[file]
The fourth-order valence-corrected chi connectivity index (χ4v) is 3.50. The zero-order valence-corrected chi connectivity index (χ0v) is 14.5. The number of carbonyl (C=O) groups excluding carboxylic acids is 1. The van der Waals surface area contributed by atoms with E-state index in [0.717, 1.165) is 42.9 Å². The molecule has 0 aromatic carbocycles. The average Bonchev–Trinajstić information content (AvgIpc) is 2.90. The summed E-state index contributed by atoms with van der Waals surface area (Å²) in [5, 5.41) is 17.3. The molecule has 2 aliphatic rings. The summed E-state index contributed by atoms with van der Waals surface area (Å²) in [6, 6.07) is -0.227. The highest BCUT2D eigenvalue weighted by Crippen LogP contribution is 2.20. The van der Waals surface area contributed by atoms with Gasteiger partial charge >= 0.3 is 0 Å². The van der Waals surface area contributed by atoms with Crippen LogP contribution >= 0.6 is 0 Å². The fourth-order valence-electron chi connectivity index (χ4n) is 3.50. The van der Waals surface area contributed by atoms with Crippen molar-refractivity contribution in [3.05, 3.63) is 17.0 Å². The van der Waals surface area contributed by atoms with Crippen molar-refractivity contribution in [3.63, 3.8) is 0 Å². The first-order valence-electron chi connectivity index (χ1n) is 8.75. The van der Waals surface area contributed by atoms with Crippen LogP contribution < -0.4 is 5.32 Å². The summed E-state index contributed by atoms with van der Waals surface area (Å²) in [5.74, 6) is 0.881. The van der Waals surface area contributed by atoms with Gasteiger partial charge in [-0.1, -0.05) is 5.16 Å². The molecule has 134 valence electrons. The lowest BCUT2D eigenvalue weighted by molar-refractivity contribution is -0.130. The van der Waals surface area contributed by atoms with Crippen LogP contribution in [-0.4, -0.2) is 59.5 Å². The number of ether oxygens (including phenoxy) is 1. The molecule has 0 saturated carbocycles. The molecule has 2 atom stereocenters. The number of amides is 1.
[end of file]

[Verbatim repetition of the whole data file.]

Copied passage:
The fourth-order valence-corrected chi connectivity index (χ4v) is 3.50. The zero-order valence-corrected chi connectivity index (χ0v) is 14.5. The number of carbonyl (C=O) groups excluding carboxylic acids is 1. The van der Waals surface area contributed by atoms with E-state index in [0.717, 1.165) is 42.9 Å². The molecule has 0 aromatic carbocycles. The average Bonchev–Trinajstić information content (AvgIpc) is 2.90. The summed E-state index contributed by atoms with van der Waals surface area (Å²) in [5, 5.41) is 17.3. The molecule has 2 aliphatic rings. The summed E-state index contributed by atoms with van der Waals surface area (Å²) in [6, 6.07) is -0.227. The highest BCUT2D eigenvalue weighted by Crippen LogP contribution is 2.20. The van der Waals surface area contributed by atoms with Gasteiger partial charge >= 0.3 is 0 Å². The van der Waals surface area contributed by atoms with Crippen LogP contribution >= 0.6 is 0 Å². The fourth-order valence-electron chi connectivity index (χ4n) is 3.50. The van der Waals surface area contributed by atoms with Crippen molar-refractivity contribution in [3.05, 3.63) is 17.0 Å². The van der Waals surface area contributed by atoms with Crippen molar-refractivity contribution in [3.63, 3.8) is 0 Å². The first-order valence-electron chi connectivity index (χ1n) is 8.75. The van der Waals surface area contributed by atoms with Crippen LogP contribution < -0.4 is 5.32 Å². The summed E-state index contributed by atoms with van der Waals surface area (Å²) in [5.74, 6) is 0.881. The van der Waals surface area contributed by atoms with Gasteiger partial charge in [-0.1, -0.05) is 5.16 Å². The molecule has 134 valence electrons. The lowest BCUT2D eigenvalue weighted by molar-refractivity contribution is -0.130. The van der Waals surface area contributed by atoms with Crippen LogP contribution in [-0.4, -0.2) is 59.5 Å². The number of ether oxygens (including phenoxy) is 1. The molecule has 0 saturated carbocycles. The molecule has 2 atom stereocenters. The number of amides is 1.